Look a “Gift Deed” in the Mouth - Watch Your Language When Transferring Real Property as a Gift.

Most practitioners and others in the real estate business know what a quit claim deed, a limited warranty deed, a general warranty deed and a fiduciary deed are (See Ohio Revised Code §5302 et. seq. for the statutory language in Ohio required to create the same). While a “gift deed” has no required statutory form, failure to use “required magical language” has recently resulted in two disgruntled, former property owners who thought they had a gift that couldn’t be taken back.

In Dassel v. Hershberger, 2010 - Ohio - 6595 (OH CA 4), Jonathan and Mary Hershberger received a tract of land that they thought was a gift from elderly sisters Ruth and Rosemary Dassel. The Hershbergers were good friends of the Dassels and did odd jobs around their house for many years. In 2008, one of the Dassel sisters (Ruth) became terminally ill and was hospitalized. Five days after Ruth came home from the hospital, in need of full time care, the Hershbergers were given a deed conveying approximately 119 acres of property that was situated in-between the Hershbergers’ home and the Dassels’ home. No money had exchanged hands between the parties and while the Hershbergers testified that they promised to try and take care of the sisters for the rest of their lives, they denied making this promise in exchange for the property. Rather, they claimed the property constituted a gift for all of the past home improvements they made to the Dassel house. The Dassels, on the other hand argued that there was no intent to make a gift; they intended to transfer the property in exchange for the Hershbergers’ promise to take care of the Dassels until they died.

The Hershbergers did in fact move into the Dassel house, made improvements to the house, and initially cared for Ruth Dassel when she returned from the hospital. The stress of providing round the clock care, however, became too much for the Hershbergers, who moved out after a month. Shortly thereafter, the Dassels sued the Hershbergers for breach of contract and demanded rescission of the deed and return of the property.

The Fourth District Court of Appeals affirmed the trial court’s decision in favor of the Dassels. The court held that the deed transfer was not a gift, rather, it was a contract of care and maintenance that the Hershbergers breached, entitling the trial court to rescind the transfer as an equitable remedy for the breach. The Fourth District simply looked at the Deed on its face, which stated “for valuable consideration paid”, and following Ohio precedent held that when a deed contains such a recital, it should be construed as a deed of purchase, and no extrinsic evidence may be permitted to show, instead, it was intended as a gift. Actually, extrinsic evidence helped support the court’s holding that the transfer was not a gift, as the Statement of Reason for Exemption from Real Property Conveyance Fee indicated no conveyance fee was due because the transfer was “ to or from a person when no money…is paid…and the transaction is not a gift”. Perhaps the intent really was to transfer the property as a gift, but the Hershbergers wanted to avoid the conveyance fee (as the conveyance fee exemptions regarding gifts are only applicable to gifts to charities, and gifts between spouses, children, heirs or trust beneficiaries, trustees...). If so, one important lesson from this case is that avoiding the conveyance fee should not be the overriding factor in property transfers.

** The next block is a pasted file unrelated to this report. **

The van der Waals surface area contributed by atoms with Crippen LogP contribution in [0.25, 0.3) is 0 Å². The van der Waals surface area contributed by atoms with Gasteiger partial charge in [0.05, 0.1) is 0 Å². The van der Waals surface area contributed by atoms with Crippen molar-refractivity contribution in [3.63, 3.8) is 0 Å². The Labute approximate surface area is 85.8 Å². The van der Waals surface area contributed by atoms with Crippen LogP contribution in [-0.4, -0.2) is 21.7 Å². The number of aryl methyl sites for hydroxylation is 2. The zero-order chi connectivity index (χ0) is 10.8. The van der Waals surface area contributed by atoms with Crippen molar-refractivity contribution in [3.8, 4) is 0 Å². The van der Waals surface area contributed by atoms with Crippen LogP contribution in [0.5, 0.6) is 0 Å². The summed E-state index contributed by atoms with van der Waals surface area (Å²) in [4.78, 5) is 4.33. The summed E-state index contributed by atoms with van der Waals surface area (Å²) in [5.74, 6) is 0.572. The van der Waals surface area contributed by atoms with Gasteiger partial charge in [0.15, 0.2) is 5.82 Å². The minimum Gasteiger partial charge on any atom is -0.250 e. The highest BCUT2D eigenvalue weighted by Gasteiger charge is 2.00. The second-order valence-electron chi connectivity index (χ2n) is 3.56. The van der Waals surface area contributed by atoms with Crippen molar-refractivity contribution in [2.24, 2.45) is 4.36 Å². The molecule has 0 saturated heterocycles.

However, the overriding moral of this story? “When construing a deed, a court must examine the language contained within the deed, the question being not what the parties meant to say, but the meaning of what they did say, as courts cannot put words into an instrument which the parties themselves failed to do”. McCoy v. AFTI Properties, Inc., Franklin App. No. 07AP-713, 2008-Ohio-2304 at Par. 8. In other words, “Say what you mean, precisely, or a judge will tell you what you meant”.

If a transfer of real property by gift is truly intended, the words “Gift Deed” should be the heading. More important, the consideration should be “for love and affection”; not, “for valuable consideration”. Alternatively, if the consideration for the transfer is for support and maintenance of the Grantors for the rest of their lives, those terms should be spelled out in the deed (better yet, the specific provisions should be detailed in a contract).

ps. Tax, gift, estate and other laws and considerations should be carefully evaluated when deciding whether or not to transfer property as a "gift". Professional tax and legal advice is strongly recommended prior to any such transfer.

9 comments :

Rental Property Australia said...

Thanks for sharing great info on "Look a “Gift Deed” in the Mouth - Watch Your Language When Transferring Real Property as a Gift" with us.

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Some great information about the gift deed. For more information on related subject, you can join MF Forums.

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New house in new york said...

Yes, be careful in what you can say. Think first before telling something. Especially in talking about properties.

George E. Bourguignon, Jr. Attorney at Law said...

This case shows that real estate can be very tricky; common sense is not necessarily practice.

Deed Copy said...

I appreciate your effort for supply this type of vital information and sure I'll come again across your blog when you will share something new.

Jim said...

We got stung badly by this, thinking that we were being smart when actually we were not! We had to seek help from a conveyancing service to resolve the mess we ended up in!

Muhammad Zahid Iqbal said...

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Find it so much helpful and enjoy reading.
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